Super-Resolution Microscopes

Genomics Research

SMLM visualizes 3D organization of chromosomes, linking structure to function

Imaging the Genome in 3D with Vutara VXL

The three-dimensional organization of chromosomes plays a key role in chromosomal function and gene expression. Chromosomes exhibit structural differences on a regional basis, both within and between chromosomes. Understanding these structural differences likely will prove useful in understanding chromosomal function in both normal and pathological states. Chromosome conformation capture assays, based on proximity-based ligation, generally use ensemble-sequencing techniques to provide an average structure of the genome from millions of cells. This provides a good overview of DNA organization in the average cell. The Bruker VXL platform enables visualization of three-dimensional chromosome structure at single cell, as well as sub-cellular levels. Visualizing genomic organization and structure on a sub-chromosomal level is necessary for understanding relationships between genes and their environment.

Key features that make Vutara VXL an ideal genomic imaging platform: 

  • 3D localization with patented biplane technology – each image plane encompasses a 1 μm thick slice 
  • Extended axial range by Z series – scan through an entire nucleus with imaging depths of up to 30 µm in cells 
  • Multi-location capture of multiple nuclei
  • Widefield workflow for non-single molecule chromatin walking applications 
  • Enclosed system – can be used in an open lab environment
9-step OligoSTORM walk spanning 8.16 Mbs along both homologs of human Chromosome 19. Courtesy of Guy Nir and Ting Wu, Harvard University.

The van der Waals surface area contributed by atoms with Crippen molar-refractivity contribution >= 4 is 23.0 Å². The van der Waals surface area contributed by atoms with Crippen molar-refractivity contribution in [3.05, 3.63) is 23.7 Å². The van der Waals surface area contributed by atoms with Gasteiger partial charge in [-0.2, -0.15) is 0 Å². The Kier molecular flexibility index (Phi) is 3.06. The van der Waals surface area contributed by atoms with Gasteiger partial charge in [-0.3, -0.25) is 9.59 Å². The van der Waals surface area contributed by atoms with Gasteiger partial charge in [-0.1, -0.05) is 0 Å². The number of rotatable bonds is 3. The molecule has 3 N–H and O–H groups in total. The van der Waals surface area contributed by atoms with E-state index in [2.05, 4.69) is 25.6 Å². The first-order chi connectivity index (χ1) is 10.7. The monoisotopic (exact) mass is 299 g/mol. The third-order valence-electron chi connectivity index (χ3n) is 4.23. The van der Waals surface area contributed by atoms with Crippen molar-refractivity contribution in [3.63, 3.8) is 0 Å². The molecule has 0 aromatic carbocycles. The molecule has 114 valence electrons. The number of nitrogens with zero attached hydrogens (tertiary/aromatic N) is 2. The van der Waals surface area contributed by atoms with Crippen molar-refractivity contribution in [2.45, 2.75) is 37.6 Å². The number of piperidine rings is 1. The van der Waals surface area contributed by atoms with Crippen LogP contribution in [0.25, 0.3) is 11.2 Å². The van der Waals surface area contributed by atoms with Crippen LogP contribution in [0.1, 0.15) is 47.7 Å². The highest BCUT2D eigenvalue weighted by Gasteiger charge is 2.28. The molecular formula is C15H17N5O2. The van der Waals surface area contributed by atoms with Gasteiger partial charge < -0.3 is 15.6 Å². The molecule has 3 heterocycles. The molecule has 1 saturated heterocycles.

3-step OligoSTORM walk spanning two 10-Kb loop anchors and 270 Kbs of the loop body (left). Hi-C interaction map corresponding to loop imaged with OligoSTORM (right). Courtesy of Guy Nir and Ting Wu, Harvard University.


Based on the use of OligoSTORM and OligoDNA-PAINT (B. J. Beliveau et al., 2015 and G. Nir et al., 2018), the laboratory of Ting Wu at Harvard University, in collaboration with Bruker, has developed Oligopaints (B.J. Beliveau et al., 2012) based methods for imaging and visualizing DNA sequences in specific chromosomal regions at the super-resolution level using the Vutara platform (view webinar). Specially designed Oligopaint oligonucleotides are hybridized to a chromosomal sequence, and then imaged with localization microscopy, generating volumetric 3D images of the structure of that labeled region. The technology allows the imaging of the genome at distances measured in kilobases to megabases.



Chromosome 19 topologically associating domain (TAD, in magenta) within a compartment (in blue). Courtesy of Guy Nir and Ting Wu, Harvard University.

Chromatin Tracing

In addition to super-resolution workflows for genomic imaging, the Vutara platform with SRX software is fully capable of performing ORCA (Optical Reconstruction of Chromatin Architecture) experiments from acquisition through analysis. ORCA, originating in the laboratory of Alistair Boettiger at Stanford University, is a widefield genomic imaging technique useful for looking at small genomic regions or single genes with small probe step sizes (2-10 kb). While diffraction-limited, this method provides high sequence resolution by computationally fitting gaussians to the signal from small probe step sizes and allows for high throughput studies due to the faster acquisition of widefield images compared to single-molecule localization data (L. J. Mateo et al., 2019).